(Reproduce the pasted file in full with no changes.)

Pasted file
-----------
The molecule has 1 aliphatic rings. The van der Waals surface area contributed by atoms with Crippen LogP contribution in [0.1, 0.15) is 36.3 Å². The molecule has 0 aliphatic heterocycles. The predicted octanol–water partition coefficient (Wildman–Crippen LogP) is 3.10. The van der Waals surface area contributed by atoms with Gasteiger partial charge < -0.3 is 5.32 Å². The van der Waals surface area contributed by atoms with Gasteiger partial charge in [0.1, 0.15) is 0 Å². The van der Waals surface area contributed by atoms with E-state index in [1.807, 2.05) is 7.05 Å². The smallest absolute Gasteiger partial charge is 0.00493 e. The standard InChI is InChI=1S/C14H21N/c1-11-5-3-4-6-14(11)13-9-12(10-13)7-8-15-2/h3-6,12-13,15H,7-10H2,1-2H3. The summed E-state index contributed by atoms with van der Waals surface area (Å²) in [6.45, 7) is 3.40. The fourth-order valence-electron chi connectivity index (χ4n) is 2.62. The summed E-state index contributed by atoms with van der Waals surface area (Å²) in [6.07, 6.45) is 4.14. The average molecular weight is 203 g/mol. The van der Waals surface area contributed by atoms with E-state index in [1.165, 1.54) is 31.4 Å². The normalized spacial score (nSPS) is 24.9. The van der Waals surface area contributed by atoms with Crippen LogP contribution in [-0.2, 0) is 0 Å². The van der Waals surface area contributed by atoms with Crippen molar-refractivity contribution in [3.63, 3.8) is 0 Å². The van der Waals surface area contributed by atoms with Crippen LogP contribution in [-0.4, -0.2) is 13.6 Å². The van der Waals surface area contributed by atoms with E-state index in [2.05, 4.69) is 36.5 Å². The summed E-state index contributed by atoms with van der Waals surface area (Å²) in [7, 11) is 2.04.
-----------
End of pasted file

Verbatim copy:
The molecule has 1 aliphatic rings. The van der Waals surface area contributed by atoms with Crippen LogP contribution in [0.1, 0.15) is 36.3 Å². The molecule has 0 aliphatic heterocycles. The predicted octanol–water partition coefficient (Wildman–Crippen LogP) is 3.10. The van der Waals surface area contributed by atoms with Gasteiger partial charge < -0.3 is 5.32 Å². The van der Waals surface area contributed by atoms with Gasteiger partial charge in [0.1, 0.15) is 0 Å². The van der Waals surface area contributed by atoms with E-state index in [1.807, 2.05) is 7.05 Å². The smallest absolute Gasteiger partial charge is 0.00493 e. The standard InChI is InChI=1S/C14H21N/c1-11-5-3-4-6-14(11)13-9-12(10-13)7-8-15-2/h3-6,12-13,15H,7-10H2,1-2H3. The summed E-state index contributed by atoms with van der Waals surface area (Å²) in [6.45, 7) is 3.40. The fourth-order valence-electron chi connectivity index (χ4n) is 2.62. The summed E-state index contributed by atoms with van der Waals surface area (Å²) in [6.07, 6.45) is 4.14. The average molecular weight is 203 g/mol. The van der Waals surface area contributed by atoms with E-state index in [1.165, 1.54) is 31.4 Å². The normalized spacial score (nSPS) is 24.9. The van der Waals surface area contributed by atoms with Crippen LogP contribution in [-0.2, 0) is 0 Å². The van der Waals surface area contributed by atoms with Crippen molar-refractivity contribution in [3.63, 3.8) is 0 Å². The van der Waals surface area contributed by atoms with Crippen LogP contribution in [-0.4, -0.2) is 13.6 Å². The van der Waals surface area contributed by atoms with E-state index in [2.05, 4.69) is 36.5 Å². The summed E-state index contributed by atoms with van der Waals surface area (Å²) in [7, 11) is 2.04.